Centrum veteran and drum great, Joe LaBarbera will join 2013’s Jazz Port Townsend faculty this July. We sat down with him last week and had a little chat. Read our interview where he discusses the benefits of a professional faculty, Bill Evans, and just enjoying the process.
Centrum: It’s been a while since you’ve come to teach at Centrum. What are you looking forward to while being here?
Joe LaBarbera: I’m really looking forward to seeing all my old friends. Between the faculty and the students that come back year after year there are a lot of people I’m looking forward to seeing. That will be fun. The old house [when I used to come to Jazz Port Townsend] was Jiggs Whigam, John Clayton, and myself in one of the ofﬁcer’s houses. That was a lot of fun.
C: Can you speak about the teaching process? How is it valuable in comparison to performing?
JLB: Well my education was a combination of some college and a lot of on the job playing on the road. My teaching process is a combination of everything I myself have learned over years. I distill it down and pass on to a student—in an organized manner. I pass on things that I ﬁnd have helped me over the years to be a better player and would be beneficial to students.
C: Can you give an example of one of those things?
JLB: My number one thing is always technique. I start out assessing each student’s technique. Unfortunately young people always want the hardest stuff right away before they’re necessarily ready. The thing I try to encourage in my students is to understand and enjoy the process each step of the way. Advance at your own level—that is the most important way to approach a career in music. Find out where you ‘re at an d what you have to offer—don’t guage yourself against someone else’s ability.
C: You’re on faculty at CalArts in Los Angeles—obviously teaching is a huge part of your life even outside of Centrum. How does Centrum differ from other programs and workshops you’re involved with?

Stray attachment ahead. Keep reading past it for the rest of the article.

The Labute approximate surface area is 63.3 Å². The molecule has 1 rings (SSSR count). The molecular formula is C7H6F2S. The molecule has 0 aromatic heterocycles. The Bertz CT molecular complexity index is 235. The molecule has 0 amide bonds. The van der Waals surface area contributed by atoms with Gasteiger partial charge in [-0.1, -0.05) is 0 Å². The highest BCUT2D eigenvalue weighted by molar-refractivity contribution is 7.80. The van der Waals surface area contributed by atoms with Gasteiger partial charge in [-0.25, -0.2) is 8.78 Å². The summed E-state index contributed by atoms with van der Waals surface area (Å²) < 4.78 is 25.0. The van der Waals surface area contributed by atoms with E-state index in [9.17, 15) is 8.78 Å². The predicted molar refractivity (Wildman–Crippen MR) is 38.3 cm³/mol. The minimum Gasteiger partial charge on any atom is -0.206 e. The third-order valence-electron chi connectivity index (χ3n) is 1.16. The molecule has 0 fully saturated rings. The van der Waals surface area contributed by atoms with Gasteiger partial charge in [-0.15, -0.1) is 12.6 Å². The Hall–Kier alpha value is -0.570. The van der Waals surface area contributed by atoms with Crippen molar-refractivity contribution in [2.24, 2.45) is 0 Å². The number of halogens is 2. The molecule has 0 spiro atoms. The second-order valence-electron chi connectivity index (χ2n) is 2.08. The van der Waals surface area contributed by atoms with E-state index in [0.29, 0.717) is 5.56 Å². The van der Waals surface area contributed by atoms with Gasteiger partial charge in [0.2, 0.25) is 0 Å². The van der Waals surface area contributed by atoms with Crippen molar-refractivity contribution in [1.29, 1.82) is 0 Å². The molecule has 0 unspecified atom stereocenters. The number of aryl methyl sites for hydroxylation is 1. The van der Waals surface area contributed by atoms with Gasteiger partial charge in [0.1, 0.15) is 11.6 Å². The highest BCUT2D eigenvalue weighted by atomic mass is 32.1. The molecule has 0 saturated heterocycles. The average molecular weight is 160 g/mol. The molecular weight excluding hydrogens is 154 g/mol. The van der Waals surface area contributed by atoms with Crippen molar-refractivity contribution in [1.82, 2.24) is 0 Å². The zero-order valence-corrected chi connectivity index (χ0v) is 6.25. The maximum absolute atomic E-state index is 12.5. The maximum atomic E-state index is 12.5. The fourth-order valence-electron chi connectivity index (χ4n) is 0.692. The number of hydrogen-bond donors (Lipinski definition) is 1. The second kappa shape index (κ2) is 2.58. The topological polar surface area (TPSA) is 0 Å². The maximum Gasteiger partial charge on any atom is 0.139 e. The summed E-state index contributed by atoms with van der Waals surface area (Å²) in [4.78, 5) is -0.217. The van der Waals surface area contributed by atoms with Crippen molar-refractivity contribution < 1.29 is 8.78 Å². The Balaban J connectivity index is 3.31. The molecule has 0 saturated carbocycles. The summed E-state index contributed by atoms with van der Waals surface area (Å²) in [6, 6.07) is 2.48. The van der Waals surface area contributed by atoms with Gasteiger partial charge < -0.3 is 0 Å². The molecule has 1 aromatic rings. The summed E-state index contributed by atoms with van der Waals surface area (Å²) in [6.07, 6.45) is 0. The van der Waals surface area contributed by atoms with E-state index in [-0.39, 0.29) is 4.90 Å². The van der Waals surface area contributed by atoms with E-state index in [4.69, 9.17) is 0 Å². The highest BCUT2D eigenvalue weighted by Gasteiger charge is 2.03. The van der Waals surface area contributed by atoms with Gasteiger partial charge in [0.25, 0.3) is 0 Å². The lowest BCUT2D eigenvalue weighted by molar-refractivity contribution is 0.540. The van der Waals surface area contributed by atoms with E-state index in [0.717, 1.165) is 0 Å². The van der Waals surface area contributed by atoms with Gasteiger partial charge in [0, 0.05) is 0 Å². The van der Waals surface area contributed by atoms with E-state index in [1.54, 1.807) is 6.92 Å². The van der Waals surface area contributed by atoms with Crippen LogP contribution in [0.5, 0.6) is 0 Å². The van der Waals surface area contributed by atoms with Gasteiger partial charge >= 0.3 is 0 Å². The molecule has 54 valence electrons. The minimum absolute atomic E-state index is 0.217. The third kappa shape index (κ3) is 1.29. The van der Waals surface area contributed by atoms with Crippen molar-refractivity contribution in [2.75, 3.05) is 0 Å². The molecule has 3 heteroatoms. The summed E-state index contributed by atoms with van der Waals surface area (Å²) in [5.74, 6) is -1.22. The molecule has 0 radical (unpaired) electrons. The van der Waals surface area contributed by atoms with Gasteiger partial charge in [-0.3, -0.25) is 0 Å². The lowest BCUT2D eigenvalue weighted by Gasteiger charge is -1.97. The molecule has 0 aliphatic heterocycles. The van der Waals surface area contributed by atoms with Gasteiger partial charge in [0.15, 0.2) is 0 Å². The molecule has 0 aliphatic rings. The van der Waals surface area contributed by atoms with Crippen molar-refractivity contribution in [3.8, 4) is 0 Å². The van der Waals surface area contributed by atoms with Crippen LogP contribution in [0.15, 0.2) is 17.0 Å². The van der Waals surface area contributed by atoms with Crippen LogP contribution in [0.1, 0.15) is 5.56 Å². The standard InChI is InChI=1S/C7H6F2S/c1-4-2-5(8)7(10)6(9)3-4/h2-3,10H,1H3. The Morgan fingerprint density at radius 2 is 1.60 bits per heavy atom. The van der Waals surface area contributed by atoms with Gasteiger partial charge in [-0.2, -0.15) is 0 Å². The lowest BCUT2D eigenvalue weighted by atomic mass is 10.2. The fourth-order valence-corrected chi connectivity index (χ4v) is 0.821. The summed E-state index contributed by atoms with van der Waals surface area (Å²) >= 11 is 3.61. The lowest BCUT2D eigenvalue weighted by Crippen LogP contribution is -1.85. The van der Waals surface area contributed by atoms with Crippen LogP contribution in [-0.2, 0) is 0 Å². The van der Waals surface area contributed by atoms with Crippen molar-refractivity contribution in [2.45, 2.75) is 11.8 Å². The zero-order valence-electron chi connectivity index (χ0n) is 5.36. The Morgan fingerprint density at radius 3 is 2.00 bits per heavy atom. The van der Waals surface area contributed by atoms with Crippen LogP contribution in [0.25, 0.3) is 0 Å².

JLB: I’ve done many all over the world—from New Zealand to France and all around Europe—and the approach is similar. But Centrum was at front end of this whole idea of gathering together a faculty of all professional performers and giving students access to their knowledge and mentorship. It’s the best way to go. The most valuable lesson for students in this environment is that it gives the opportunity to hear, almost daily, these great musicians perform. In my life some of the most valuable lessons were learned in going to hear people play live. And it’s not always possible for young people to do that—especially those who may live more rurally. The Faculty Presents, the clubs, and the mainstage performances at Centrum are incredibly important.
C: You studied at the Berklee College of Music; can you speak about the evolution a musician goes through in his roles as student/artist/teacher?
JLB: I never stop being a student. Berklee had (and probably still has) the exact same format as CalArts and Centrum where the faculty are all professional jazz musicians. Alan Dawson was my instructor, Charlie Mariano, Kurt Pomeroy—the faculty were stellar. Having players as mentors was the best process for going to school. They were teaching exactly what we wanted to learn. It’s the process of seeing your goal every day standing in front of you and then working to achieve that goal.
C: What projects are you working on now?
JLB: I’m on sabatical from CalArts this semester, which is allowing me the opportunity to work on writing a drum book. I’ve never taken the time to put my knowledge down into writing. I’m also writing a book on my two year experience with Bill Evans. I’m hoping to have something ﬁnished by September of this year. Also I’ve got a fair amount of touring; starting next week I’m going on the Jazz Cruise. And in my time off it’s just nice to have the opportunity to sit down at the drums whenever.
C: What advice do you have for young musicians?
JLB: Enjoy the process. [Being a professional musician] is a hard life. There are a lot of talented people out there and not every one of them is going to ﬁnd a career in music. You have to be willing to dedicate yourself to some rough times. Sometimes young people are unrealistic in their expectations. Improve as a musician every day a little bit. It’s from that hard work whatever beneﬁts will come from. But actually enjoy and embrace the process and be able to stick it out. I’ll give you an example: When Bill Evans moved to New York he gave himself a 5-year commitment in which to make a mark on jazz. Now, for him it happened much more quickly, but for others it takes more time. It’s certainly worth it if you’re willing to put in the time.